Cash-For-Clunkers Expected to Go Out With a Bang: Edmunds Projects 15-Million Weekend SAARBy Bill Visnic August 24, 2009
The federal Cash-For-Clunkers incentive program ends today, and despite frustrating administrative snarls, the program's close was expected to have prompted a rush of last-minute new-vehicle purchases over the weekend leading up to the program's shutdown at 8:00 p.m.
Whatever its problems, Cash-For-Clunkers certainly will be credited for injecting life into auto showrooms that had been moribund until the program began in late July. The industry's Seasonally Adjusted Annualized Rate of sales had struggled all year to broach the 10-million mark, but before the actual transaction details for the program's last weekend can be assessed, Edmunds.com is projecting the SAAR for the final weekend of the Cash-For-Clunkers program to be 15 million.
The final burst of sales should in turn generate an August SAAR of 13 to 13.5 million, said Edmunds forecasters.
In the first weeks of the Car Allowance Rebate System, the official name of Cash-For-Clunkers, the frenzy of buyers eager to take advantage of the program's original $1 billion funding produced a SAAR that exceeded 18 million.
But the government quickly agreed to fund the program with an additional $2 billion, easing the get-it-before-it's-gone frenzy of CARS' first week. As the perceived need to turn a quick deal eased, Edmunds.com analysis of transaction data for the past several weeks indicated a steady dropoff in Cash-For-Clunkers deals.
And maybe more influencing on CARS' last-gasp weekend, many dealers and dealer groups across the nation announced last week they were turning their backs on the clunker program because of much-publicized foot-dragging by the U.S. Department of Transportation - the agency administering the Car Allowance Rebate System, the official name of Cash-For-Clunkers - on reimbursing the $3,500 and $4,500 consumer rebates. Some dealers reportedly were waiting for tens and even hundreds of thousands of dollars or more in backed-up payments.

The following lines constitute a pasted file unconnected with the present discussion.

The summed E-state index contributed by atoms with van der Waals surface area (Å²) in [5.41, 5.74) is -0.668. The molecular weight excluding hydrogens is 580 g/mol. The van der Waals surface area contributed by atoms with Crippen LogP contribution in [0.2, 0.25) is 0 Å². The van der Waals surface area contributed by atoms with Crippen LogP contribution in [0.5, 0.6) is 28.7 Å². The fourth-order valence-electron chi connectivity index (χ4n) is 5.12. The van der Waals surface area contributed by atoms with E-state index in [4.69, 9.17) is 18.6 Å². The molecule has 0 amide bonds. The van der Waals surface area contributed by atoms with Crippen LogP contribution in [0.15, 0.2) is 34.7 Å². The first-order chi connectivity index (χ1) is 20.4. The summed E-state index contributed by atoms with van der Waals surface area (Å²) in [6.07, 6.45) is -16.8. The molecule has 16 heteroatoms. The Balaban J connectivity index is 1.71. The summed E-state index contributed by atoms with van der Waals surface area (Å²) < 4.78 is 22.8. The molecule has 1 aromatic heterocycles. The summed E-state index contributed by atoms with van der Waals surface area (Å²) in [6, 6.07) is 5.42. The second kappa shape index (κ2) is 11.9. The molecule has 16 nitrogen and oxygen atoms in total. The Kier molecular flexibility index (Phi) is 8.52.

About half of the Greater New York Auto Dealers Association's 450 dealers prominently said they were pulling out of the Cash-For-Clunkers program late last week. Bloomberg reported that 41 percent of the Group 1 Automotive mega-dealer group's outlets also were opting out before the final weekend even began.
And the nation's largest auto-dealer chain, AutoNation Inc., reportedly also completely shut down CARS transactions across its giant network prior to the weekend. The government reportedly owed the company $45 million in reimbursements. As of late on Friday, there were nearly a half-million sales applications submitted.
As if to grind salt in the wound of administrative woes that stuck with the program since its start, the CARS website was said to have been shut down briefly last Friday, perhaps in an eleventh-hour attempt to increase capacity for the weekend's expected crush of applications.
Transportation Secretary Ray LaHood said early Monday the Cash-For-Clunkers program will account for between 700,000 and 800,000 new-vehicle transactions.
Despite the headaches, AutoNation president Mike Maroone nonetheless told Bloomberg television that Cash-For-Clunkers "has been an unbelievable program." - Bill Visnic